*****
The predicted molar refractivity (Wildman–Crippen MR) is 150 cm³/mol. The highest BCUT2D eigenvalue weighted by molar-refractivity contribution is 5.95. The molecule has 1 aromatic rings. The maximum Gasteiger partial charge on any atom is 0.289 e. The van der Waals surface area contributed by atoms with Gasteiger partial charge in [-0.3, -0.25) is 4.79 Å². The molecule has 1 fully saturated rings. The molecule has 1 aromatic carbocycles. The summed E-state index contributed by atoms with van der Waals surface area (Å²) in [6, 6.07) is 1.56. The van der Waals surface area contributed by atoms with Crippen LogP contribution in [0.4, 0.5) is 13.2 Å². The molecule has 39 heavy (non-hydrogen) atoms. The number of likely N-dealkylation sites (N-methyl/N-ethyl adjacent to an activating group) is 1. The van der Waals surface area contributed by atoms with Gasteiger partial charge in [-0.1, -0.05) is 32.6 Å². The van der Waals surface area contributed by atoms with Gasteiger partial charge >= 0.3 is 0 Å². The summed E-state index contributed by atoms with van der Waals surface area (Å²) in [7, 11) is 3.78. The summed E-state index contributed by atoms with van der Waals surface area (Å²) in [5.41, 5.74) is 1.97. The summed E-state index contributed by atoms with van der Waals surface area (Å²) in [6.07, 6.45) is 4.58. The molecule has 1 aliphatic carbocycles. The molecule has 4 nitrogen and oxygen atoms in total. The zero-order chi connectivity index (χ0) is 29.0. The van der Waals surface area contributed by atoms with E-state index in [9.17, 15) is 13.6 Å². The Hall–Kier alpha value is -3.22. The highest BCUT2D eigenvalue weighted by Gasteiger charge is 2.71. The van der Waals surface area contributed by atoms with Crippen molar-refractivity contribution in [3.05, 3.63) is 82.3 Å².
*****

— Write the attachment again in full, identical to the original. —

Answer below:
The predicted molar refractivity (Wildman–Crippen MR) is 150 cm³/mol. The highest BCUT2D eigenvalue weighted by molar-refractivity contribution is 5.95. The molecule has 1 aromatic rings. The maximum Gasteiger partial charge on any atom is 0.289 e. The van der Waals surface area contributed by atoms with Gasteiger partial charge in [-0.3, -0.25) is 4.79 Å². The molecule has 1 fully saturated rings. The molecule has 1 aromatic carbocycles. The summed E-state index contributed by atoms with van der Waals surface area (Å²) in [6, 6.07) is 1.56. The van der Waals surface area contributed by atoms with Crippen LogP contribution in [0.4, 0.5) is 13.2 Å². The molecule has 39 heavy (non-hydrogen) atoms. The number of likely N-dealkylation sites (N-methyl/N-ethyl adjacent to an activating group) is 1. The van der Waals surface area contributed by atoms with Gasteiger partial charge in [-0.1, -0.05) is 32.6 Å². The van der Waals surface area contributed by atoms with Gasteiger partial charge >= 0.3 is 0 Å². The summed E-state index contributed by atoms with van der Waals surface area (Å²) in [7, 11) is 3.78. The summed E-state index contributed by atoms with van der Waals surface area (Å²) in [5.41, 5.74) is 1.97. The summed E-state index contributed by atoms with van der Waals surface area (Å²) in [6.07, 6.45) is 4.58. The molecule has 1 aliphatic carbocycles. The molecule has 4 nitrogen and oxygen atoms in total. The zero-order chi connectivity index (χ0) is 29.0. The van der Waals surface area contributed by atoms with E-state index in [9.17, 15) is 13.6 Å². The Hall–Kier alpha value is -3.22. The highest BCUT2D eigenvalue weighted by Gasteiger charge is 2.71. The van der Waals surface area contributed by atoms with Crippen molar-refractivity contribution in [3.05, 3.63) is 82.3 Å².